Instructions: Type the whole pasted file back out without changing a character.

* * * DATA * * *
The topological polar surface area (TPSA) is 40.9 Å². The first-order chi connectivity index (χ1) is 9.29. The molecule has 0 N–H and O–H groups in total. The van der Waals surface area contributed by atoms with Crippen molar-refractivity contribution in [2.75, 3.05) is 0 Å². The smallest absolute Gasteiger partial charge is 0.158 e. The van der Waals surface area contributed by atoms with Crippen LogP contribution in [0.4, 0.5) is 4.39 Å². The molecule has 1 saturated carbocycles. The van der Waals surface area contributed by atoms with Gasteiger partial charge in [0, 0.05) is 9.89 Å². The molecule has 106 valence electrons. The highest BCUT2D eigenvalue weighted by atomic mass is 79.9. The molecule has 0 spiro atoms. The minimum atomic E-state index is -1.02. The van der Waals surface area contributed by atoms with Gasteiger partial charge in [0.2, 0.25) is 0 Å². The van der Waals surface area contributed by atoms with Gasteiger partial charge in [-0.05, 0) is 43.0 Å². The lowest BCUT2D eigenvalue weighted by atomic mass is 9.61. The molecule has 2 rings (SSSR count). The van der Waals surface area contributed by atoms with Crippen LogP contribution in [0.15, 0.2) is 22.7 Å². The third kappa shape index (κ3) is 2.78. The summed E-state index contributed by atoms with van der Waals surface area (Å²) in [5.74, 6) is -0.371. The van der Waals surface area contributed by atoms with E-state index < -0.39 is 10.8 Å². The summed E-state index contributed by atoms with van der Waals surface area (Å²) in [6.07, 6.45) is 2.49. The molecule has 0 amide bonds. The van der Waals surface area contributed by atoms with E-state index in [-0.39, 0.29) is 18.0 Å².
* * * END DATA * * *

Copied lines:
The topological polar surface area (TPSA) is 40.9 Å². The first-order chi connectivity index (χ1) is 9.29. The molecule has 0 N–H and O–H groups in total. The van der Waals surface area contributed by atoms with Crippen molar-refractivity contribution in [2.75, 3.05) is 0 Å². The smallest absolute Gasteiger partial charge is 0.158 e. The van der Waals surface area contributed by atoms with Crippen LogP contribution in [0.4, 0.5) is 4.39 Å². The molecule has 1 saturated carbocycles. The van der Waals surface area contributed by atoms with Gasteiger partial charge in [0, 0.05) is 9.89 Å². The molecule has 106 valence electrons. The highest BCUT2D eigenvalue weighted by atomic mass is 79.9. The molecule has 0 spiro atoms. The minimum atomic E-state index is -1.02. The van der Waals surface area contributed by atoms with Gasteiger partial charge in [0.2, 0.25) is 0 Å². The van der Waals surface area contributed by atoms with Gasteiger partial charge in [-0.05, 0) is 43.0 Å². The lowest BCUT2D eigenvalue weighted by atomic mass is 9.61. The molecule has 2 rings (SSSR count). The van der Waals surface area contributed by atoms with Crippen LogP contribution in [0.15, 0.2) is 22.7 Å². The third kappa shape index (κ3) is 2.78. The summed E-state index contributed by atoms with van der Waals surface area (Å²) in [5.74, 6) is -0.371. The van der Waals surface area contributed by atoms with E-state index < -0.39 is 10.8 Å². The summed E-state index contributed by atoms with van der Waals surface area (Å²) in [6.07, 6.45) is 2.49. The molecule has 0 amide bonds. The van der Waals surface area contributed by atoms with E-state index in [-0.39, 0.29) is 18.0 Å².